The Arab World and the elusive two-state solution

The Arab World in a geopolitical sense no longer exists; the PLO leadership may have to think of a one-state solution

Updated - October 14, 2020 12:01 pm IST

Published - October 14, 2020 12:02 am IST

Words have meanings that are used and misused. A few weeks ago, someone with evident limitations fulminated against a category of faiths depicted as ‘Abrahamic’. Around the same time, the global media gleefully proclaimed the newly minted ‘Abraham Accord’ to describe a happening of political significance. Both expressions sought to trace it to the proper name, Abraham, a patriarchal entity who flourished in the Second Millennium BCE, is revered by three religions — Judaism, Christianity and Islam — and whose followers today account for a little over 55% of the world’s population. Mention is also made alongside of a group of languages as Semitic — principally Arabic, Hebrew, Amharic and Aramaic.

Language as fulcrum

Till the end of World War I, most of the Arabic-speaking lands of West Asia and North Africa were ruled directly or indirectly by the Ottoman Empire. Today, thanks to geopolitical cartography, they constitute the ‘Arab World’ whose 22 members are members of the UN. The point of commonality is the language.

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The seeds of Arab nationalism were sown in the 19th century. The classic work of George Antonius, published in 1938, records the origins: ‘It was at a secret gathering of certain members of the Syrian Scientific Society that the Arab national movement may be said to have uttered its first cry.’ A poem by one of its members gave it the battle cry: Arise, ye Arabs, and awake! The poem, viewed as seditious by the Ottoman rulers, did much to foster the national movement in its infancy.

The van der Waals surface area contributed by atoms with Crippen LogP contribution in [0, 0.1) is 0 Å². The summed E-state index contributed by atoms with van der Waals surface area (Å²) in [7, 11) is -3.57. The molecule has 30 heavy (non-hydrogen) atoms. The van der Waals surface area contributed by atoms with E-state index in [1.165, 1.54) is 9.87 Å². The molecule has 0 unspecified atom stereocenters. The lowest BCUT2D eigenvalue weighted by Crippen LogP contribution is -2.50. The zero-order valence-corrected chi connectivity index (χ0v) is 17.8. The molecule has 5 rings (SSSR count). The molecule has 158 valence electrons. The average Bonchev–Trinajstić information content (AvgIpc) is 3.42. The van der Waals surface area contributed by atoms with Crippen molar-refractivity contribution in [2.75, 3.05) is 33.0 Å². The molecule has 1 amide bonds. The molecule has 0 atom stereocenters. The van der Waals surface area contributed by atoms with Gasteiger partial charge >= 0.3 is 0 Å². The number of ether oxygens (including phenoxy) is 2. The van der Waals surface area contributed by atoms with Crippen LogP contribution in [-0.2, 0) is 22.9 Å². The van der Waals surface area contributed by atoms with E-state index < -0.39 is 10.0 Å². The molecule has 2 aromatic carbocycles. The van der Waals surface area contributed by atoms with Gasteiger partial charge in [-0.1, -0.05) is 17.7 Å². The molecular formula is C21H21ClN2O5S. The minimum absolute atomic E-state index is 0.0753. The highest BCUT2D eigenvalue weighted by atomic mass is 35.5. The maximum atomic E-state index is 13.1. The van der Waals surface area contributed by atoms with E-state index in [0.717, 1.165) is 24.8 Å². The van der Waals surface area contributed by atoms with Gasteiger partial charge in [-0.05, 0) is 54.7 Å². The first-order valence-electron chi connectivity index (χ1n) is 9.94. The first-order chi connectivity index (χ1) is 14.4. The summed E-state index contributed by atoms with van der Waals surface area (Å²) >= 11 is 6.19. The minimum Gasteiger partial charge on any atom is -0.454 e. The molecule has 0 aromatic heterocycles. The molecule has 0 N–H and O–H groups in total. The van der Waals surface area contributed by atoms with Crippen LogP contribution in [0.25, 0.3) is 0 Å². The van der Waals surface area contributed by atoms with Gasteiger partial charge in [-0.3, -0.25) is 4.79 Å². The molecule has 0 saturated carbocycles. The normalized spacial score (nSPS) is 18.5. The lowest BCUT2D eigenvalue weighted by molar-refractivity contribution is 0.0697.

A critique

In 1945 and reportedly on British prompting, the League of Arab States was formed to ‘draw closer the relations between member states and co-ordinate their political activities with the aim of realising a close collaboration between them, to safeguard their independence and sovereignty, and to consider in a general way the affairs and interests of the Arab countries’. It has achieved none of its objectives and its hopes have been ‘worn down to disillusion and cynicism’ emanating from what Bassam Tibi has called ‘the duality of words and deeds’.

The critique of mystifications of Arab nationalism was a promise; but the promise of getting light at the end of the tunnel did not bear the expected results. This was attributed by a UNDP Human Development Report many years ago to deficits of knowledge, freedom and empowerment of women. Thus, absence of participatory governance and its institutions, disregard for individual freedoms, and the prevalence of one-person rule resulted in what Abdullah Laroui characterised as ‘living in Infra-historical rhythm’. Admittedly, sectional though uneven progress was made, but as the experience of the Arab Uprising of 2011 showed, deep disagreements prevented the emergence of an Arab order and its impact on ‘Arab unity’. It was most evident in their responses to regional and global problems.

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The Palestine issue

The one problem on which Arab states professed unity of opinion, but not necessarily of approach, related to Palestine and to the demand for a Palestinian state. After multiple resorts to war and popular uprisings, the tenacity of Israel and its American backers forced the Arab states and their international supporters to accept the Camp David and Oslo Accords and finally the Saudi-sponsored 2002 Arab Peace Initiative. It involved a de facto recognition of Israel and the latter accepted it with 14 reservations.